Editor’s note: Court Turner was a speaker in the bootcamp for biotechnology entrepreneurship at this week’s BIO 2014 Convention in San Diego. —BVB
As a venture partner at San Diego’s Avalon Ventures, I divide my work day into three distinct activities: Coffee (at the best coffee shop in San Diego); Yoga (at a studio near my office); and Data (generated by the scientists in Avalon’s portfolio companies).
If you’re an entrepreneur in the life sciences, I recommend you find a way to incorporate similar activities into your work schedule. An entrepreneur must network, process, and execute every day. Exactly how that is done is up to you.
Network (The Coffee Shop)
Whether you are searching for a new opportunity or you are in the middle of one, an entrepreneur needs access to a diverse network of individuals. My favorite place is a low-key storefront that brews coffee with its own house-roasted beans. There, I have met scientists with whom I have started new biotech companies, software programmers who have helped me solve company issues, and recruiters who have provided the temperature on hiring in town. One never knows when the next great idea or business partner will walk in.
So here’s my question for all the entrepreneurs out there: Are you regularly in a place (or places) where the next big idea might be lurking? Where you can meet new people? For me, networking is most effective after the fifth conversation (definitely not after the first). I have never found “networking” events to be impactful; they represent an evening of initial conversations. My coffee shop has become a caffeinated version of the ‘80s sitcom Cheers, where everyone really does know my name. I can’t tell you how many times my conversations in this specific coffee shop have led to an Avalon investment in a new life sciences company or to a key employee who can help me take a current company to the next stage. The coffee is great, the clientele is relevant, and the impact has been tremendous. This is how and where I start every work day.
What do you get from networking? Ideas.
These days, the landscape is always changing for early stage biotech, and Big Pharma’s interests are not always easy to read. In my opinion, a great startup idea is only great if it fits into the context of the overall industry (especially a regulated industry like drug-making). It has to have commercial value and utility. So, if I don’t have time to really separate and reflect on all of the ideas and plans of a particular initiative, it is impossible for me to start.
Separate time (where no one is permitted to interrupt) enables me to think critically and objectively, and to filter the likely from the impossible (weighing the relevant timeline and capital restraints). Of course, your instincts and experience still color the conclusion, and that is where you learn if you have what it takes to be an entrepreneur. Hopefully, over time this process will result in business successes to give you more confidence in your own thinking (versus following a formula that is no longer relevant).
Yoga has become one way that I can regularly process the chaos of work into useful thoughts and actions. I find running also serves that purpose; on my own without the risk of a distraction. For some reason, I am more organizing with my thoughts when I am in motion. Without this important commitment of my week, I don’t think the information I gather from networking and interacting with employees and business partners would be put to best use.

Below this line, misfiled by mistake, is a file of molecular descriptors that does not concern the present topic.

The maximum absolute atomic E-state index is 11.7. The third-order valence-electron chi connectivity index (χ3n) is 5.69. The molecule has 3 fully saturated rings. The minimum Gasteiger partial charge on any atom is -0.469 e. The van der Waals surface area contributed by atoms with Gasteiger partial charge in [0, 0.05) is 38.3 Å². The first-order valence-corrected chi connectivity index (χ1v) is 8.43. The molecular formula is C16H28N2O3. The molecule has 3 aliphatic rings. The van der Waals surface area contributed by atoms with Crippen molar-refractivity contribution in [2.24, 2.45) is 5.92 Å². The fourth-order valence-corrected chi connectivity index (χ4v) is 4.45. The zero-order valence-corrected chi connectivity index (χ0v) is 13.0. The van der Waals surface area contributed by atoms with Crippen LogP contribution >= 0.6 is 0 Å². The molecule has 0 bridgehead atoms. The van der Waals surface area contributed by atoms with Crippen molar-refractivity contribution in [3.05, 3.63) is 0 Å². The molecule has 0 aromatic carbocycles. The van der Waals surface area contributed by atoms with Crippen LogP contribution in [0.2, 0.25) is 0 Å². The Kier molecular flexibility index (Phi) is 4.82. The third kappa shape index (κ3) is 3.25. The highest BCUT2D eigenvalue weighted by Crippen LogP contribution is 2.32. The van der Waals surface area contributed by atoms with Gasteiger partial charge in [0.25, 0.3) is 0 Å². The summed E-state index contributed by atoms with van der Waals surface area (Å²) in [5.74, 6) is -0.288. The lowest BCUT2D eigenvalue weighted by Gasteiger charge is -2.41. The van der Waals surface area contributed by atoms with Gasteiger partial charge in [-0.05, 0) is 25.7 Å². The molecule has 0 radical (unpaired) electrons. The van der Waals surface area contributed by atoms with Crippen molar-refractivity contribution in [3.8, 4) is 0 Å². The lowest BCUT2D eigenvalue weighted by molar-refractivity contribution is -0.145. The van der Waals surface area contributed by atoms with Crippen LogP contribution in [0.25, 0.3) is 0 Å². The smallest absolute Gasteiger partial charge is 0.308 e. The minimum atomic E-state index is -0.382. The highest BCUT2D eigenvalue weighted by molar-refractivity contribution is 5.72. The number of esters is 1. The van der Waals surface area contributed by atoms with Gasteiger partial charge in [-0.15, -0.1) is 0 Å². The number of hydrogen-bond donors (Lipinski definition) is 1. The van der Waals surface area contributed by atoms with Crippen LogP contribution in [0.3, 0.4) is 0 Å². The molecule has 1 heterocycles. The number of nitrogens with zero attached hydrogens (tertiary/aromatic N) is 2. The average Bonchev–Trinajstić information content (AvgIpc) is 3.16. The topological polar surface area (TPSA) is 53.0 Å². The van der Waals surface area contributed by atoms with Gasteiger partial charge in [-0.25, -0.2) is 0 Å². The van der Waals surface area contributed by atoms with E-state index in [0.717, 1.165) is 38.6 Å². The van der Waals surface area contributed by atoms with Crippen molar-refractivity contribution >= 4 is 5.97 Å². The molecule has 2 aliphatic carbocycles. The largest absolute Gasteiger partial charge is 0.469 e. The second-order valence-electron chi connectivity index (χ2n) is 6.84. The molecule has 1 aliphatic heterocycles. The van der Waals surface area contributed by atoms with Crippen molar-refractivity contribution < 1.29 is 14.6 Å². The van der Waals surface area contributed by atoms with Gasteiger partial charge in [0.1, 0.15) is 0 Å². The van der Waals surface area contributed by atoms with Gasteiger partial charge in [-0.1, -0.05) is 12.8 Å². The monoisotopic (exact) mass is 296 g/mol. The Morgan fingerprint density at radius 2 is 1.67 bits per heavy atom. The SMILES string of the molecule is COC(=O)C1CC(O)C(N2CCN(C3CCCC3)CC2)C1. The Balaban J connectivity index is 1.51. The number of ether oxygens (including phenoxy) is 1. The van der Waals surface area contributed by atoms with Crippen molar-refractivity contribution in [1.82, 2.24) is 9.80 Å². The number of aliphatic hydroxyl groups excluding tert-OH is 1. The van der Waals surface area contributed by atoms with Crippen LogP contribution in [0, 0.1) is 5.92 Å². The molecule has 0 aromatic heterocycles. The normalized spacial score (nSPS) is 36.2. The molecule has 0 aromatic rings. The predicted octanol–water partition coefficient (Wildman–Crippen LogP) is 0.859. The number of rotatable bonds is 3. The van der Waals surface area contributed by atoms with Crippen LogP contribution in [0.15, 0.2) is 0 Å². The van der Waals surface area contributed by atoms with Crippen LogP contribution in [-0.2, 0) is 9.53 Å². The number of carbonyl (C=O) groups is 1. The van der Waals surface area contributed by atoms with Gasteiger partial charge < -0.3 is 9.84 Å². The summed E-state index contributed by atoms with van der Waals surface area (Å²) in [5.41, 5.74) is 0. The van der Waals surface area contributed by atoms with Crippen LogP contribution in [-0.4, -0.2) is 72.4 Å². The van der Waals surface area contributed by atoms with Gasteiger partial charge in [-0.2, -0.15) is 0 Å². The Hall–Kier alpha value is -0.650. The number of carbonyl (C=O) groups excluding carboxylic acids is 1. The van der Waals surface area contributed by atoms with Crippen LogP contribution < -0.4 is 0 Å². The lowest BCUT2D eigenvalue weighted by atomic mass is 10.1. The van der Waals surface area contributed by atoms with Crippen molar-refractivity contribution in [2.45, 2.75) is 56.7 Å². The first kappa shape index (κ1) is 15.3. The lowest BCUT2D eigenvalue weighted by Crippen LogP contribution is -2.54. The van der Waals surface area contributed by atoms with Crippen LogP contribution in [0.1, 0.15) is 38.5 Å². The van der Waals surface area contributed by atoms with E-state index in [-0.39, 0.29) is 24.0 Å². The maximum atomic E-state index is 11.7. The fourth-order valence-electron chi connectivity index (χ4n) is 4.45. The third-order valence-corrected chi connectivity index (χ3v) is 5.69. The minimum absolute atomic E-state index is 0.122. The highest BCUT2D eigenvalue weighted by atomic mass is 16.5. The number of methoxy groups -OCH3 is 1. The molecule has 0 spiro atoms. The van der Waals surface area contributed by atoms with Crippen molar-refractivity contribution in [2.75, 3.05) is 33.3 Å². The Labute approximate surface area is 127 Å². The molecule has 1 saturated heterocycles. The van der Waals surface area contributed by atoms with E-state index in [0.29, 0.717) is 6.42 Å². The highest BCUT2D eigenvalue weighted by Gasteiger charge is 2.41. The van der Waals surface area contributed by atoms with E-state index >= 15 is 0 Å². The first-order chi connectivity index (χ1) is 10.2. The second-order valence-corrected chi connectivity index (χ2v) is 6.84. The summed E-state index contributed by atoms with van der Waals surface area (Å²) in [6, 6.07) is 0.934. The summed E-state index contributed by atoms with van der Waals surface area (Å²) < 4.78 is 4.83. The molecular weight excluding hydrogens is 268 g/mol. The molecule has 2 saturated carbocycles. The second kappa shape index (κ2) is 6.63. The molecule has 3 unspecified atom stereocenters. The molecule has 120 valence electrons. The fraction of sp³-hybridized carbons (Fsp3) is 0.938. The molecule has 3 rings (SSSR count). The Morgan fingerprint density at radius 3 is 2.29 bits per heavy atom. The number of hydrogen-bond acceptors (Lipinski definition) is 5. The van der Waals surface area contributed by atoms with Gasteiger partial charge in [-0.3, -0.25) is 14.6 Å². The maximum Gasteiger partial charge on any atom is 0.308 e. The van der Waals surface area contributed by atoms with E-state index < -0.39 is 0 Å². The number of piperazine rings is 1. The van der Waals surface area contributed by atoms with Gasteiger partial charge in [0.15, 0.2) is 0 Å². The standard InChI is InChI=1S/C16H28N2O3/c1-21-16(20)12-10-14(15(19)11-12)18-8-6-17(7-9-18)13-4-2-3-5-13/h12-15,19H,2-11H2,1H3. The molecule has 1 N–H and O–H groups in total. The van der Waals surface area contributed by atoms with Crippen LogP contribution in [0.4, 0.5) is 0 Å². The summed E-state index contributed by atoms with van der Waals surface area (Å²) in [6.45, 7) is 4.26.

What do you get from such processing? A Plan.
If you can’t execute, you can’t be an entrepreneur. I have always viewed entrepreneurship as a test of your ability to find the idea among the chaos of information. You can network and reflect every day of the week, but without execution that produces robust data, you have accomplished nothing. There are many people who are good at networking and/or discussing ideas. There are many people who are good at executing a specific plan. But if you want to be an impactful entrepreneur, you have to be able to do all three, all of the time. And that plan has to be yours.
Things do not move sequentially in the biopharma business; they move like a hurricane. New information and problems come from all directions, and they can be relentlessly brutal. When I am hiring for a portfolio company, I am looking for someone who likes to play in the hurricane, not avoid it. The data for a drug development program must advance despite the myriad issues that will inevitably arise without warning.
In the life sciences, we win or lose on the data. So executing on the science is imperative. Through your leadership, the company must generate data in a superior manner and on a demanding timeline. If the company is unable to do that, the window to advance the program or sell the asset may be lost. The execution is never about the coordinated steps to a conclusion; it is the creativity of the steps that came from the right conversations and the requisite processing to do things right the first (or second) time. The only thing worse than bad data is bad data from a poorly planned experiment. No excuse for that.
What do you get from successful execution? Credibility.
I don’t believe there is a single formula for success in biotech innovation. But you can begin to identify basic activities that should contribute to progress and eventual success. Although the success will be defined by a commercial market, the ways in which you forge ahead will be more personal than you think. Coffee, yoga, and data work for me, but every entrepreneur should find his or her own way. Good things can happen if you develop your own daily routine for networking, processing, and executing.